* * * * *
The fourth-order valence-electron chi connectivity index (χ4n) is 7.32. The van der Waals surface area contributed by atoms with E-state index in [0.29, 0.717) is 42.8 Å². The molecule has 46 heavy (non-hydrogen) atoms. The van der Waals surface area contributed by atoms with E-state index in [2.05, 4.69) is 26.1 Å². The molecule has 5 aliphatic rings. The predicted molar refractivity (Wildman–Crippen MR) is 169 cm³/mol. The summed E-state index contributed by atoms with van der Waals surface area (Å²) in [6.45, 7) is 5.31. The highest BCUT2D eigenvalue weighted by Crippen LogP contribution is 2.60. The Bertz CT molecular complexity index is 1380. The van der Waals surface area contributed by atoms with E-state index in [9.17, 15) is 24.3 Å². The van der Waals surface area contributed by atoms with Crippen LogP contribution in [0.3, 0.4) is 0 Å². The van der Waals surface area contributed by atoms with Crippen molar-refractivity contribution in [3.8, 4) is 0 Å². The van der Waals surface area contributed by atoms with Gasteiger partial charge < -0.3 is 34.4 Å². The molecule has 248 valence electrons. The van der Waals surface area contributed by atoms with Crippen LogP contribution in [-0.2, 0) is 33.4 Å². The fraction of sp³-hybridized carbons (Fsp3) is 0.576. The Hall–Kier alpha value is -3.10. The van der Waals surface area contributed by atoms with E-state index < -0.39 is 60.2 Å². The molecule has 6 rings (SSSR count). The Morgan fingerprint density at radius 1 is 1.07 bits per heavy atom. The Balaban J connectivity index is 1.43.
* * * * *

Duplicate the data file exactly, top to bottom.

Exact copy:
The fourth-order valence-electron chi connectivity index (χ4n) is 7.32. The van der Waals surface area contributed by atoms with E-state index in [0.29, 0.717) is 42.8 Å². The molecule has 46 heavy (non-hydrogen) atoms. The van der Waals surface area contributed by atoms with E-state index in [2.05, 4.69) is 26.1 Å². The molecule has 5 aliphatic rings. The predicted molar refractivity (Wildman–Crippen MR) is 169 cm³/mol. The summed E-state index contributed by atoms with van der Waals surface area (Å²) in [6.45, 7) is 5.31. The highest BCUT2D eigenvalue weighted by Crippen LogP contribution is 2.60. The Bertz CT molecular complexity index is 1380. The van der Waals surface area contributed by atoms with E-state index in [9.17, 15) is 24.3 Å². The van der Waals surface area contributed by atoms with Crippen LogP contribution in [0.3, 0.4) is 0 Å². The van der Waals surface area contributed by atoms with Crippen molar-refractivity contribution in [3.8, 4) is 0 Å². The van der Waals surface area contributed by atoms with Gasteiger partial charge < -0.3 is 34.4 Å². The molecule has 248 valence electrons. The van der Waals surface area contributed by atoms with Crippen LogP contribution in [-0.2, 0) is 33.4 Å². The fraction of sp³-hybridized carbons (Fsp3) is 0.576. The Hall–Kier alpha value is -3.10. The van der Waals surface area contributed by atoms with E-state index < -0.39 is 60.2 Å². The molecule has 6 rings (SSSR count). The Morgan fingerprint density at radius 1 is 1.07 bits per heavy atom. The Balaban J connectivity index is 1.43.